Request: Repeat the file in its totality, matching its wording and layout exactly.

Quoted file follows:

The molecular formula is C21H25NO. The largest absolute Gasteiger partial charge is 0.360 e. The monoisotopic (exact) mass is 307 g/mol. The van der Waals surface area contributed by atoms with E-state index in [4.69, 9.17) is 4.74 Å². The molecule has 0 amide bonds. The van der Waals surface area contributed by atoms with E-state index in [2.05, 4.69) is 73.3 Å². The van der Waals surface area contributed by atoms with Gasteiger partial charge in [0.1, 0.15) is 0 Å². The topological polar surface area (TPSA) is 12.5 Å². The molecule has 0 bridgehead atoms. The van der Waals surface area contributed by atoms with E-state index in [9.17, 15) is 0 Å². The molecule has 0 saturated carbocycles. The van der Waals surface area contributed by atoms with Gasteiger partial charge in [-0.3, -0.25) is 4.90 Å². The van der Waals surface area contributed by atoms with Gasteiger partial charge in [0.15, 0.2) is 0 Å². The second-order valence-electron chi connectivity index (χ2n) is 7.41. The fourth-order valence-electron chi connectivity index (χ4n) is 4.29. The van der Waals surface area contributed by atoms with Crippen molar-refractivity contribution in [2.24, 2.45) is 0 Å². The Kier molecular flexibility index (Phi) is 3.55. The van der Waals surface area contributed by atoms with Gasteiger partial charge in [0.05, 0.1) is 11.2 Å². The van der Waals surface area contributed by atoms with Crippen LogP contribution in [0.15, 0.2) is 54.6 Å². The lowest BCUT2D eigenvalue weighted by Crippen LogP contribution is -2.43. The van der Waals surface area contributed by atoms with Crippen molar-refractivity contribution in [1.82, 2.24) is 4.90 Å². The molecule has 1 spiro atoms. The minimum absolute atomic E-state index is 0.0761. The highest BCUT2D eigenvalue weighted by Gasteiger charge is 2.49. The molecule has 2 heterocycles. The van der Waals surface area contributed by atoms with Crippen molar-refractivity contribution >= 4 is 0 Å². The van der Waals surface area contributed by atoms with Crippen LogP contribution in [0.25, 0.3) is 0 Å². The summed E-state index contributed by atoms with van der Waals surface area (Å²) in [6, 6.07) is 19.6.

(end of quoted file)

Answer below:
The molecular formula is C21H25NO. The largest absolute Gasteiger partial charge is 0.360 e. The monoisotopic (exact) mass is 307 g/mol. The van der Waals surface area contributed by atoms with E-state index in [4.69, 9.17) is 4.74 Å². The molecule has 0 amide bonds. The van der Waals surface area contributed by atoms with E-state index in [2.05, 4.69) is 73.3 Å². The van der Waals surface area contributed by atoms with Gasteiger partial charge in [0.1, 0.15) is 0 Å². The topological polar surface area (TPSA) is 12.5 Å². The molecule has 0 bridgehead atoms. The van der Waals surface area contributed by atoms with E-state index in [9.17, 15) is 0 Å². The molecule has 0 saturated carbocycles. The van der Waals surface area contributed by atoms with Gasteiger partial charge in [-0.3, -0.25) is 4.90 Å². The van der Waals surface area contributed by atoms with Gasteiger partial charge in [0.15, 0.2) is 0 Å². The second-order valence-electron chi connectivity index (χ2n) is 7.41. The fourth-order valence-electron chi connectivity index (χ4n) is 4.29. The van der Waals surface area contributed by atoms with Crippen molar-refractivity contribution in [2.24, 2.45) is 0 Å². The Kier molecular flexibility index (Phi) is 3.55. The van der Waals surface area contributed by atoms with Gasteiger partial charge in [0.05, 0.1) is 11.2 Å². The van der Waals surface area contributed by atoms with Crippen LogP contribution in [0.15, 0.2) is 54.6 Å². The lowest BCUT2D eigenvalue weighted by Crippen LogP contribution is -2.43. The van der Waals surface area contributed by atoms with Crippen molar-refractivity contribution in [1.82, 2.24) is 4.90 Å². The molecule has 1 spiro atoms. The minimum absolute atomic E-state index is 0.0761. The highest BCUT2D eigenvalue weighted by Gasteiger charge is 2.49. The molecule has 2 heterocycles. The van der Waals surface area contributed by atoms with Crippen molar-refractivity contribution >= 4 is 0 Å². The van der Waals surface area contributed by atoms with Crippen LogP contribution in [0.25, 0.3) is 0 Å². The summed E-state index contributed by atoms with van der Waals surface area (Å²) in [6, 6.07) is 19.6.